Science, Art, Litt, Science based Art & Science Communication

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Q: What training should a student get before joining Ph.D.?

Krishna: If a student gets comprehensive training  in research literature search, designing experiments, interpreting results and writing manuscripts for publications, scientific presentations, communication/presentation skills it would become very easy to conduct research, publish/present papers and get a Ph.D. in the shortest possible time.

However, I never received any training, most of my colleagues too never received any formal training, we found our own ways and completed our work with our own experiences learnt along the way. 

Q: Why are smaller sample sizes not good for research?

Krishna: Consider this example: You take 9 samples. 5 samples give one result  and 4 give the opposite one. Based on this observation if you say the majority (5) is correct, that would become erroneous because if you take 10 samples and  if the 10th one shows the the second set results, that becomes half- half. So smaller samples show more errors. You cannot come to correct conclusions based on them.

As you increase the sample size ( like  9000), the errors become less significant and show more appropriate results.  The use of small sample sizes could contain a skewed sample that shows stronger effects. Good results depend on seeing large-scale patterns across thousands of studies and meta-analyses.

Q: How can research results made reliable and scientists accountable?

Krishna: Experts say these things make research more valid - better trained scientists, more funding, more supervision and regulatory oversight, better control or transparency on conflicts of interest. 

Q:Why do people publish their papers in international conferences? What is the significance and importance of doing this?  

Krishna: You will get more coverage and recognition when you present  papers in international conferences. It also denotes that your paper is of high standard because only very good papers are selected for international conferences.

You will receive instant critical feed back from experts in the field which makes you improve yourself.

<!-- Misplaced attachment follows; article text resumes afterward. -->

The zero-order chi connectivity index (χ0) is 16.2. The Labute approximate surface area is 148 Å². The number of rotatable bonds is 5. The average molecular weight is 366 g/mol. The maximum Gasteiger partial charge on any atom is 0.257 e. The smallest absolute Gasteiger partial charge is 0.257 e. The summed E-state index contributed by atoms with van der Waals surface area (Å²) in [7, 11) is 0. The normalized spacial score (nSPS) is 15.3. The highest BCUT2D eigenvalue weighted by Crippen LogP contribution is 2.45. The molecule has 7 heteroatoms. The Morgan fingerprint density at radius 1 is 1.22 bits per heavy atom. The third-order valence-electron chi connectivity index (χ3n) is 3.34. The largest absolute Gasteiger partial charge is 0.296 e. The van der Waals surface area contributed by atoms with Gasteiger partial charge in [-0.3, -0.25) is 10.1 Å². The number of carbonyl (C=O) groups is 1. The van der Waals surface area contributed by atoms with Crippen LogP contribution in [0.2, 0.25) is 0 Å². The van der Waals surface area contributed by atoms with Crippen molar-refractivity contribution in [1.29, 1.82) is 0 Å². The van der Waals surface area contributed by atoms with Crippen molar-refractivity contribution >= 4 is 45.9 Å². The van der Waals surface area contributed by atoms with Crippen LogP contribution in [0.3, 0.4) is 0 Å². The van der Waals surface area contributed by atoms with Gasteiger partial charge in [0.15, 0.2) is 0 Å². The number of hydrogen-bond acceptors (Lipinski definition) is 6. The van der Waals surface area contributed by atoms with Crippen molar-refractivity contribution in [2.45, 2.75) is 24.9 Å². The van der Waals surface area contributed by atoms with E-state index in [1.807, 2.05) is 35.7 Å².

You will upgrade your presentation skills and discussion dialogues.

More significantly, you are standing up for your science before the international media.

Q: What are predatory journals? 

Krishna: The predatory journals are not genuine. They charge the researchers, accept manuscripts without reviewing them, print them without editing them, and otherwise make a mockery of the scientific literature by pumping out low-quality work.

You will find the list here:

Q: Can one finish Ph.D. in 2 years?

Krishna: Extremely difficult especially in science subjects. You or your supervisor or the circumstances must be extraordinary to complete your research work in just two years in today’s world.

Q: Can a fresher with no research papers get admission to an MS in CS?

Krishna: Yes. Most of the students - at least from India - who join MS in Computer Science  don’t have any research papers.

Q: Is peer-review perfect?

Krishna: No! Peer-review is only as valuable as the expertise of the “peers” doing the “review”. That is why people still publish peer-reviewed papers  in alternative medicine and boast their papers are of good quality and insist that they be trusted. 

Q: How can a student of B.Sc. Physics write a research paper?

Krishna: You can write a research paper if you conducted original research and got results that are significant. If you think you have enough knowledge and confidence to do that go ahead by taking the help of your professors.

You can get some training in scientific research by joining a research group and doing some voluntary work. Also read all the available literature in the field to know how to proceed.

Q: Should the motivational letter for pursuing a PhD be written by the students or the professors?

Krishna: Unless you yourself are not motivated fully, other people can’t help you much. It should come from within first. The letters written by others can only augment your own motivation.

Q: Why does one want to do PhD?

Krishna: In my case… it is to gain more knowledge. To pursue the subject I love more vigorously. To get trained as a scientist.

It became easy for me to go ahead when I got top ranks in the University and a CSIR fellowship.